…And he said to them, “Is it lawful on the Sabbath to do good or to do harm, to save life or to kill?” But they were silent. (Mark 3:4)
Mark’s third chapter opens with a story of Jesus encountering a man with a damaged hand on the Sabbath. As the man approaches Jesus for healing, Jesus perceives the judgement with which he is being viewed by the Pharisees. His question to them brings to the surface an interesting challenge.
What really is the point of Sabbath?
The institution of Sabbath in the Old Testament narrative has everything to do with that which is good. God made everything and saw that it was good. He made man in His image and declared it as very good. This goodness was to be recognised, celebrated, affirmed and embraced as an integral part of our humanity. We too, like God, are to recognise and see that this world and the people in it are inherently good.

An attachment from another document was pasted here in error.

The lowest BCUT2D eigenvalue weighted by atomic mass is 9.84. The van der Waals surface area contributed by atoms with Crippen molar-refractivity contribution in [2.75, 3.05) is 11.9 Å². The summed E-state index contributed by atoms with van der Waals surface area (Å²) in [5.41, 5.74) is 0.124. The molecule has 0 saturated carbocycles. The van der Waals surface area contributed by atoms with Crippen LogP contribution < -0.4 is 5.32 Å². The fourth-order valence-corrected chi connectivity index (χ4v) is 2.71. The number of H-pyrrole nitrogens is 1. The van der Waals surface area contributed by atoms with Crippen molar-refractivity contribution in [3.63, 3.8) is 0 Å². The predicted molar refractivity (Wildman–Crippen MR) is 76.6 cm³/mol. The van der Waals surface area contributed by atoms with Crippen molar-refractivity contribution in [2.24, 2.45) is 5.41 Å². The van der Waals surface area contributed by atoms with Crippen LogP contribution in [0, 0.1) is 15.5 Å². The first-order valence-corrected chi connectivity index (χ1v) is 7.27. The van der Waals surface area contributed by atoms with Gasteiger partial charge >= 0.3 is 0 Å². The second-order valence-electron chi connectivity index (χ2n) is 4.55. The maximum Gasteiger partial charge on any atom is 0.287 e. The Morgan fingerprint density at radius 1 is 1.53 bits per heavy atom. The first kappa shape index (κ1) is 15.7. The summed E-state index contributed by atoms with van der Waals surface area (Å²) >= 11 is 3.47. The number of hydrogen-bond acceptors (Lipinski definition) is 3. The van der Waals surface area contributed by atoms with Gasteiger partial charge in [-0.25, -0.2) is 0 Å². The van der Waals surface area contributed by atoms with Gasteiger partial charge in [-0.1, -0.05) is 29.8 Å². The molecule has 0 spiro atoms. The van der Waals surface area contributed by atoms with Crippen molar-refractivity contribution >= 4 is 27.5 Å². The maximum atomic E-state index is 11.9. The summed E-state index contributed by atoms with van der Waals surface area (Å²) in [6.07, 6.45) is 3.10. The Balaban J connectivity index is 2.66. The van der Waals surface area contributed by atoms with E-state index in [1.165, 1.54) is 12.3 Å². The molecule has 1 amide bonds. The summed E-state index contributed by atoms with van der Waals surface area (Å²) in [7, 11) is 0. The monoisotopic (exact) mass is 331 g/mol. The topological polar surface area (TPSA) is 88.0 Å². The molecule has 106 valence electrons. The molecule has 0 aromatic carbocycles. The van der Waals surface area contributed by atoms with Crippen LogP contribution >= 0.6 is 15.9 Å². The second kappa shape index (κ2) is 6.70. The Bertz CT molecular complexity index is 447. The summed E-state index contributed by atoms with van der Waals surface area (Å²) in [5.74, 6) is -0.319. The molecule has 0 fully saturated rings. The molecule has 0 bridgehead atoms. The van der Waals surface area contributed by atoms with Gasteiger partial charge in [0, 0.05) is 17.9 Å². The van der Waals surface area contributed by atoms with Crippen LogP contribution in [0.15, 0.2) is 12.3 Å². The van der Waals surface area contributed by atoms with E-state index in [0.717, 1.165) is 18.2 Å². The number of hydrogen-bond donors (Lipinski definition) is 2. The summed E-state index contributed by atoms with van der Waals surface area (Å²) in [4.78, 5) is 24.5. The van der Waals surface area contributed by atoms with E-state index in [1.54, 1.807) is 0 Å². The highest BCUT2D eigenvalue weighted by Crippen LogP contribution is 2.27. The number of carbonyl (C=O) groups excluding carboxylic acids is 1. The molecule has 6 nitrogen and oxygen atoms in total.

The point of Sabbath then was to embrace this goodness. To celebrate it in ourselves and in each other and in GOD. And the simple truth of the matter is that when we affirm and recognise and value goodness in this deliberate way, then goodness cannot help but spring out of who we are.
The answer to Jesus’ question, then, is of course it is appropriate to do good on the Sabbath. Because… How could you possibly not?
The text goes on to note how Jesus is deeply grieved by their lack of response and hardness of hearts. When religion gets in the way of God’s goodness, something is inevitably out of kilter.
As we reflect on Mark’s gospel, let us remember this day to anchor ourselves in the truth of God’s goodness.
And let’s pray that goodness springs up from the core of who we are, impacting those around us as we embody and affirm that which is good.